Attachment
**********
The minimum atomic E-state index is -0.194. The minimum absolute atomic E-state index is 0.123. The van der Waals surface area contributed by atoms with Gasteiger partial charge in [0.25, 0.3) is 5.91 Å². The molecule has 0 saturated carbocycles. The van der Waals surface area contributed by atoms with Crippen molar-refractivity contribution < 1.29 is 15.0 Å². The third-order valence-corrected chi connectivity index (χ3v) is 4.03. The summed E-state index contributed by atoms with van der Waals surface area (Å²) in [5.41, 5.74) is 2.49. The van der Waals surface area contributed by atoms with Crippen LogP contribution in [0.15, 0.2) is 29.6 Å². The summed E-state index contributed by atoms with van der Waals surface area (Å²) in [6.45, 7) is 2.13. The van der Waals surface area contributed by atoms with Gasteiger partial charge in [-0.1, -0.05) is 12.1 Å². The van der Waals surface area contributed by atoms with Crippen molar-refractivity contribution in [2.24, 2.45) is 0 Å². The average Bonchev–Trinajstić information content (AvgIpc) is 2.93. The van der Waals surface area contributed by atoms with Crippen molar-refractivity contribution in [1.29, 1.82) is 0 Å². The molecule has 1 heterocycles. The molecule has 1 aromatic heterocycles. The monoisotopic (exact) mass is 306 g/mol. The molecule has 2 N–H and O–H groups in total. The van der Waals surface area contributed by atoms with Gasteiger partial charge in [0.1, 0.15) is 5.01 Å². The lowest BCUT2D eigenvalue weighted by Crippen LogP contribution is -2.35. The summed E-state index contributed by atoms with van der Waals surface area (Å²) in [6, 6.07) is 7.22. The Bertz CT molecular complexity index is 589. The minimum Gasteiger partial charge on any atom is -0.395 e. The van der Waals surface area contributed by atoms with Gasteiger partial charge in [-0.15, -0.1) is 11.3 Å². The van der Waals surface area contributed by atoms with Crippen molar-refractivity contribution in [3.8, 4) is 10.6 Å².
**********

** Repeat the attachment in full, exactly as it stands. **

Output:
The minimum atomic E-state index is -0.194. The minimum absolute atomic E-state index is 0.123. The van der Waals surface area contributed by atoms with Gasteiger partial charge in [0.25, 0.3) is 5.91 Å². The molecule has 0 saturated carbocycles. The van der Waals surface area contributed by atoms with Crippen molar-refractivity contribution < 1.29 is 15.0 Å². The third-order valence-corrected chi connectivity index (χ3v) is 4.03. The summed E-state index contributed by atoms with van der Waals surface area (Å²) in [5.41, 5.74) is 2.49. The van der Waals surface area contributed by atoms with Crippen LogP contribution in [0.15, 0.2) is 29.6 Å². The summed E-state index contributed by atoms with van der Waals surface area (Å²) in [6.45, 7) is 2.13. The van der Waals surface area contributed by atoms with Gasteiger partial charge in [-0.1, -0.05) is 12.1 Å². The van der Waals surface area contributed by atoms with Crippen molar-refractivity contribution in [2.24, 2.45) is 0 Å². The average Bonchev–Trinajstić information content (AvgIpc) is 2.93. The van der Waals surface area contributed by atoms with Crippen molar-refractivity contribution in [1.29, 1.82) is 0 Å². The molecule has 1 heterocycles. The molecule has 1 aromatic heterocycles. The monoisotopic (exact) mass is 306 g/mol. The molecule has 2 N–H and O–H groups in total. The van der Waals surface area contributed by atoms with Gasteiger partial charge in [0.1, 0.15) is 5.01 Å². The lowest BCUT2D eigenvalue weighted by Crippen LogP contribution is -2.35. The summed E-state index contributed by atoms with van der Waals surface area (Å²) in [6, 6.07) is 7.22. The Bertz CT molecular complexity index is 589. The minimum Gasteiger partial charge on any atom is -0.395 e. The van der Waals surface area contributed by atoms with Gasteiger partial charge in [-0.15, -0.1) is 11.3 Å². The van der Waals surface area contributed by atoms with Crippen molar-refractivity contribution in [3.8, 4) is 10.6 Å².